It is difficult to discern what Les cauchemars naissent la nuit is about, in as much as it is to discern what genre Jess Franco's film falls into. The latter is not important (but erotica is probably the answer); and as to the former, here is a plot description: Diana Lorys is Anna, a nightclub dancer, who meets Cincia (Colette Jack), who invites Anna to her home. Cincia tells Anna that her talent and beauty are above and beyond where she is working and makes a vague promise to Anna that she can make her a bigger success. Anna agrees and soon finds comfort in Cincia's home. A local doctor, Paul (Paul Muller), is eventually summoned to Cincia's home under the assumption that Anna is ill. Apparently, Anna has been having nightmares--those of her killing people or waking up not knowing what she has done, with someone dead in her bedroom. Les cauchemars naissent la nuit is, as a mystery, reminiscent of Umberto Lenzi's Orgasmo (Paranoia) (1969) in the respect that Anna's reality is being manipulated by those around her. Anna's subsequent madness is borne from this manipulation. The key figure in this manipulation would have to be Colette Jack's Cincia, but during the nightclub sequence when Cincia first sees Anna, it would appear that Anna actually seduces Cincia. Anna's striptease sequence is shot in Franco-style (aka very lovingly) (aided by José Climent's photography and a sexy score by Bruno Nicolai); and it almost seems that Cincia is compelled to have Anna in her home. Lorys's Anna remains the focus of Les cauchemars naissent la nuit, and this makes it difficult to discern what is going on around her. Franco shows many an emotional scene where Anna wants to flee Cincia's home, and Anna often runs into the arms of Muller's Paul. She continually asks for help. Paul, not uncaring, lends a sympathetic ear, yet his ultimate advice is often just "go home and rest." More telling perhaps about Les cauchemars naissent la nuit is where this falls in Jess Franco's filmography: it is only slightly removed in time from his previous Eugénie (1970); and his subsequent film would be Christina, princesse de l'érotisme (1971). It is very easy to see Les cauchemars naissent la nuit as an experimental, transitional film: Les cauchemars has the intense subjective sexual obsession of Eugénie combined with the ethereal, almost random, characters of Christina. Jack Taylor appears late in the film as one of Cincia’s lovers; and when Anna and Taylor’s character interact, it is often composed of poetic, playful dialogue. Taylor’s character doesn’t seem real, and if he’s helping Anna, then it is very cryptic. Finally, giving a very precious appearance in a small performance is Soledad Miranda as a beautiful girl peering out of a window across the street from Cincia’s house. She has dreams that she shares with her lover of coming into a lot of money (this is important to the plot?). Miranda is dead sexy--Franco composes her primarily nude wearing only thigh-high boots. Franco had an intense obsession for Miranda, and it undoubtedly shows.Les cauchemars naissent la nuit is a lithe, meandering, arty, poetic film. I tend to prefer my cinema like this--a film which has really nowhere in particular to go in terms of story, so its imagery becomes prominent and, in the case of Franco, seductive. A minor entry, perhaps, in Franco’s filmography, because of the films preceding and following it. However, here’s some facts to conclude this post taken from essential Obsession: The Films of Jess Franco:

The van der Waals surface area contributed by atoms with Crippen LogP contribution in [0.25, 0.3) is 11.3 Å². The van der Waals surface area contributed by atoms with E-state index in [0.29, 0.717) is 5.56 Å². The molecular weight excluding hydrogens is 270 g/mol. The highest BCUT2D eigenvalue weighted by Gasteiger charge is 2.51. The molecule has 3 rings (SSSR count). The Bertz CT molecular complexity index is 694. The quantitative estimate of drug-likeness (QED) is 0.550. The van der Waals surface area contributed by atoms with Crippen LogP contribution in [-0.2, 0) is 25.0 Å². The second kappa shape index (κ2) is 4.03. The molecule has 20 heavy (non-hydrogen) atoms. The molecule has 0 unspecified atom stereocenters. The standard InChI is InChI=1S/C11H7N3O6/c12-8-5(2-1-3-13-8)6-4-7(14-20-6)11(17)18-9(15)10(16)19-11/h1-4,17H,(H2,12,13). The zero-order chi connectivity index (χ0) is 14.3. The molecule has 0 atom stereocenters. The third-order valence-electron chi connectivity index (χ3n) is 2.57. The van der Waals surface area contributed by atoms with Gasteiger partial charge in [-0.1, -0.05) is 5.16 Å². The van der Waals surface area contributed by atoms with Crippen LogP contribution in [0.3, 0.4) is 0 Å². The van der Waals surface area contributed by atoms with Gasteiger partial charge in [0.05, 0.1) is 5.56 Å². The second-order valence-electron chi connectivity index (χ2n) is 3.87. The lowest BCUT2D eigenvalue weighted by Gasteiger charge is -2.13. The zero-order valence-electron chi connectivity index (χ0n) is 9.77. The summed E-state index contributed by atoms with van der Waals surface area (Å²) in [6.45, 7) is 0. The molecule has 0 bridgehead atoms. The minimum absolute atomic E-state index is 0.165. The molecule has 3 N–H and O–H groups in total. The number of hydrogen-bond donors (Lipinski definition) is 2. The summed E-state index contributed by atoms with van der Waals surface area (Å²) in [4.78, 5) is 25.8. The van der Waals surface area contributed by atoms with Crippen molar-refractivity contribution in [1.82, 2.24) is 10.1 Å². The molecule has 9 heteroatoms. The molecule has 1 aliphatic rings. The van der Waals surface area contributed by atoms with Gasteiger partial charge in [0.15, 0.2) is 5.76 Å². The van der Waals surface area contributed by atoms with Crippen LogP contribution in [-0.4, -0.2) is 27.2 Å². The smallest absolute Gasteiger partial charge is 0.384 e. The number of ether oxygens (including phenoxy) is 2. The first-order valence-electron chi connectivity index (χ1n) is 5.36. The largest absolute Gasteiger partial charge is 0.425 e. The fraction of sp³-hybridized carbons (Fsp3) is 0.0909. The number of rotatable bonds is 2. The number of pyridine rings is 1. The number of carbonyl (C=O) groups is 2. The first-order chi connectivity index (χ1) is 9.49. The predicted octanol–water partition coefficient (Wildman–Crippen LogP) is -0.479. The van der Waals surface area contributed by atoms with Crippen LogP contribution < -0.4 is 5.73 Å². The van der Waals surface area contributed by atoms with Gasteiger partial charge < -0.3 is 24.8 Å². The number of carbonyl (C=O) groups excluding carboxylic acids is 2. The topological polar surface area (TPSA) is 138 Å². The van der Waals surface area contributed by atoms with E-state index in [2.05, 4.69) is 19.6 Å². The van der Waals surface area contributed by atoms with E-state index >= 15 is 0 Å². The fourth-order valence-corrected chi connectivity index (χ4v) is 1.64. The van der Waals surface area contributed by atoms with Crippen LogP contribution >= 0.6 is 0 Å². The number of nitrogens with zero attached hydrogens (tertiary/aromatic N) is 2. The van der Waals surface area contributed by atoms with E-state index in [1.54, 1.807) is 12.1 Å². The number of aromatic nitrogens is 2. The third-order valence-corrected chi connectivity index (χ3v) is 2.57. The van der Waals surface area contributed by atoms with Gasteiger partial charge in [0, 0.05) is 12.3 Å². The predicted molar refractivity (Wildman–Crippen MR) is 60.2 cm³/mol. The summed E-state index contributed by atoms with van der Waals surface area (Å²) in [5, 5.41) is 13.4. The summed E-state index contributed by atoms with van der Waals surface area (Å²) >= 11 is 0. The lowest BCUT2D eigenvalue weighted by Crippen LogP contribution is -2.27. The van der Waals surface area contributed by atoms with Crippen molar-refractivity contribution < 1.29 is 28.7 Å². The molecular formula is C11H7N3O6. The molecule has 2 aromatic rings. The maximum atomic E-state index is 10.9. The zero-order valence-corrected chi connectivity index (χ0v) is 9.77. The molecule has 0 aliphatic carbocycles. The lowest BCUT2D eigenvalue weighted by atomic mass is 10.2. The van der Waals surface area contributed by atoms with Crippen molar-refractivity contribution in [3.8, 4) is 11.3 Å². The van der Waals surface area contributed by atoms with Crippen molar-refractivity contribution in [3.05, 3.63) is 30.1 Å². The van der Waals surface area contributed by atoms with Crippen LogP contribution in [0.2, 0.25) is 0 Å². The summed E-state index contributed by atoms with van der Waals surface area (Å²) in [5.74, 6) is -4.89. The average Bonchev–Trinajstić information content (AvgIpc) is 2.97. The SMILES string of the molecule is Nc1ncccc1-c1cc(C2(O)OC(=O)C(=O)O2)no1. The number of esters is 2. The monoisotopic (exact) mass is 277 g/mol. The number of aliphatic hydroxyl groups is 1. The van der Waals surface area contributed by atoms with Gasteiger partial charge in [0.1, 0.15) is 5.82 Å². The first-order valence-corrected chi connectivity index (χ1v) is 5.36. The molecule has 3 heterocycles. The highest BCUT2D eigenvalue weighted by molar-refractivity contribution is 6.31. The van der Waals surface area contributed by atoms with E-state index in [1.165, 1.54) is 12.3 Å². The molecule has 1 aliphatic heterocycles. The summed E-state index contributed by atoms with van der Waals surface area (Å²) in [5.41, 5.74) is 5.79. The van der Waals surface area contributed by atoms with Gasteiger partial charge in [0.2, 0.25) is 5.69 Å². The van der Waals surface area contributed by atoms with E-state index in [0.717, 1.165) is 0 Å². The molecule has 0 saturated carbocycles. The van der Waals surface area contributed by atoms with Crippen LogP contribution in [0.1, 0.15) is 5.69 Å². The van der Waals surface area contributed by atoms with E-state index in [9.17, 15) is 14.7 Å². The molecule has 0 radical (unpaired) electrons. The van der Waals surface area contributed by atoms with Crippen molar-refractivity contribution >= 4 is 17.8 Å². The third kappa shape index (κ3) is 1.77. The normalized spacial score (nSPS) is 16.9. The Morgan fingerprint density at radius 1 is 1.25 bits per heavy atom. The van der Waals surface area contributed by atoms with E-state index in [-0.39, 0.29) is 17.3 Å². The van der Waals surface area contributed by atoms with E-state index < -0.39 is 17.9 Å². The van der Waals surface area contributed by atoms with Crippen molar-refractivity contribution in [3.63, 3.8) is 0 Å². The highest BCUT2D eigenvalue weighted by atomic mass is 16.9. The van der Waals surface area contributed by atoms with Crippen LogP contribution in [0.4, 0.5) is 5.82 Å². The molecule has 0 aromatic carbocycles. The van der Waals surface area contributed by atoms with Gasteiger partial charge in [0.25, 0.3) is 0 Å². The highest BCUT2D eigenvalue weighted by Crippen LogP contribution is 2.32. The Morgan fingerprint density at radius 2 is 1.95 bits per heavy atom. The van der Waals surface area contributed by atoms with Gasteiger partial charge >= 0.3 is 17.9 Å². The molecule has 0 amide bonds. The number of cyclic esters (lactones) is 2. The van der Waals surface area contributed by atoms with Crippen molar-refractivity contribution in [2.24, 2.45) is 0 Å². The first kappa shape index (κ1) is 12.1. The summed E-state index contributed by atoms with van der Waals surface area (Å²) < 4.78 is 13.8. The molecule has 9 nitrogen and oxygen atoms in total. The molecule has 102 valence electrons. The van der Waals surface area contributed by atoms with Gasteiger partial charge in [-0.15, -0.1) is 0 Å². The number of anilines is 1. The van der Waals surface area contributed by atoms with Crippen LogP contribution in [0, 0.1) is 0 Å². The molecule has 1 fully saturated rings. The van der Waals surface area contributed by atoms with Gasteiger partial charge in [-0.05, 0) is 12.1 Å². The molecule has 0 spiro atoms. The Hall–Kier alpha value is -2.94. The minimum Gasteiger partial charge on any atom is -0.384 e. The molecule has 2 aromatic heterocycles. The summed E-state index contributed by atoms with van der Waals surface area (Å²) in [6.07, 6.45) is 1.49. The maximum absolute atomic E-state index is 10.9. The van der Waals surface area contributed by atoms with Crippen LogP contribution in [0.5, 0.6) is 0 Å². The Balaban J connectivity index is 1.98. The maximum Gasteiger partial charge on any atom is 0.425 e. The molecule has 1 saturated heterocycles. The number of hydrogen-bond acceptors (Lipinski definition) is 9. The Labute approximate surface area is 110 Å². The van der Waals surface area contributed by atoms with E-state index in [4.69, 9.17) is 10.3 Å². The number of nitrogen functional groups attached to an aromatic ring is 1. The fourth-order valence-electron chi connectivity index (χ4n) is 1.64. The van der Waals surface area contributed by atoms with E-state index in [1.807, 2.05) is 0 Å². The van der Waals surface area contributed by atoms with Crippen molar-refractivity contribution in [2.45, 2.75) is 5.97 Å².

Only released in Belgium, this variation of the Miss Muerte story (a nightclub dancer unconsciously commits murders for somebody controlling her) has become virtually invisible since this limited release. Franco used the same story three years later for his own production of Los Ojos Siniestros del Dr. Orlof. Local critics writing about Les cauchemars naissent la nuit found that “the vague screenplay in the crime novel vein was only a pretext for showing scenes of a dubious nature with excessive nudity.” It is also true that Belgium is probably the most prudish country in Europe: even sex magazines are sold with stickers to cover genitalia! When asked (in Vampirella n° 13) what had been his smallest budget to date (in 1973) Franco named this film.
(from Obsession, ed. Lucas Balbo & Peter Blumenstock, Graf Haufen & Frank Trebbin Publishing, Munich, Germany: 1993, p.77)
Les cauchemars naissent la nuit has been released by Media Blasters/Shriek Show on DVD as Nightmares Come at Night. Also, check out Aaron’s review at his killer blog, The Bone Throne.